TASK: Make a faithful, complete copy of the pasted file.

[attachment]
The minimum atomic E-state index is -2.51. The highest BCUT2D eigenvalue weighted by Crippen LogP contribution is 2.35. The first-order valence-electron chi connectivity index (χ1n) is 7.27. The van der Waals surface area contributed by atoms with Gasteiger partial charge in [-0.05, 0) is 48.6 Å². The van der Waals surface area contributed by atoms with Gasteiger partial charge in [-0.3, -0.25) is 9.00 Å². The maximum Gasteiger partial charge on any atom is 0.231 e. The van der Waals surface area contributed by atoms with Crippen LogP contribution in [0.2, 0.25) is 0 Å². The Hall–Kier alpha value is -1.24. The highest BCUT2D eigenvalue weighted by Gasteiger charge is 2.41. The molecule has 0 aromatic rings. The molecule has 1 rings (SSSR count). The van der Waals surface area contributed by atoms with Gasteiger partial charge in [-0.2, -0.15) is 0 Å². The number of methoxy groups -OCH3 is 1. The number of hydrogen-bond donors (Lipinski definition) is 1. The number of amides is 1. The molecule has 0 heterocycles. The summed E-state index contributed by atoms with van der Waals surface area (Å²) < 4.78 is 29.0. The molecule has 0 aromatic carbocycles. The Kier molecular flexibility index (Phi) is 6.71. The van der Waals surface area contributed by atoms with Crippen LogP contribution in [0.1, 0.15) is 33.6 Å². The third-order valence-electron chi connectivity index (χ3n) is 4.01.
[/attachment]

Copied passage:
The minimum atomic E-state index is -2.51. The highest BCUT2D eigenvalue weighted by Crippen LogP contribution is 2.35. The first-order valence-electron chi connectivity index (χ1n) is 7.27. The van der Waals surface area contributed by atoms with Gasteiger partial charge in [-0.05, 0) is 48.6 Å². The van der Waals surface area contributed by atoms with Gasteiger partial charge in [-0.3, -0.25) is 9.00 Å². The maximum Gasteiger partial charge on any atom is 0.231 e. The van der Waals surface area contributed by atoms with Crippen LogP contribution in [0.2, 0.25) is 0 Å². The Hall–Kier alpha value is -1.24. The highest BCUT2D eigenvalue weighted by Gasteiger charge is 2.41. The molecule has 0 aromatic rings. The molecule has 1 rings (SSSR count). The van der Waals surface area contributed by atoms with Gasteiger partial charge in [-0.2, -0.15) is 0 Å². The number of methoxy groups -OCH3 is 1. The number of hydrogen-bond donors (Lipinski definition) is 1. The number of amides is 1. The molecule has 0 heterocycles. The summed E-state index contributed by atoms with van der Waals surface area (Å²) < 4.78 is 29.0. The molecule has 0 aromatic carbocycles. The Kier molecular flexibility index (Phi) is 6.71. The van der Waals surface area contributed by atoms with Crippen LogP contribution in [0.1, 0.15) is 33.6 Å². The third-order valence-electron chi connectivity index (χ3n) is 4.01.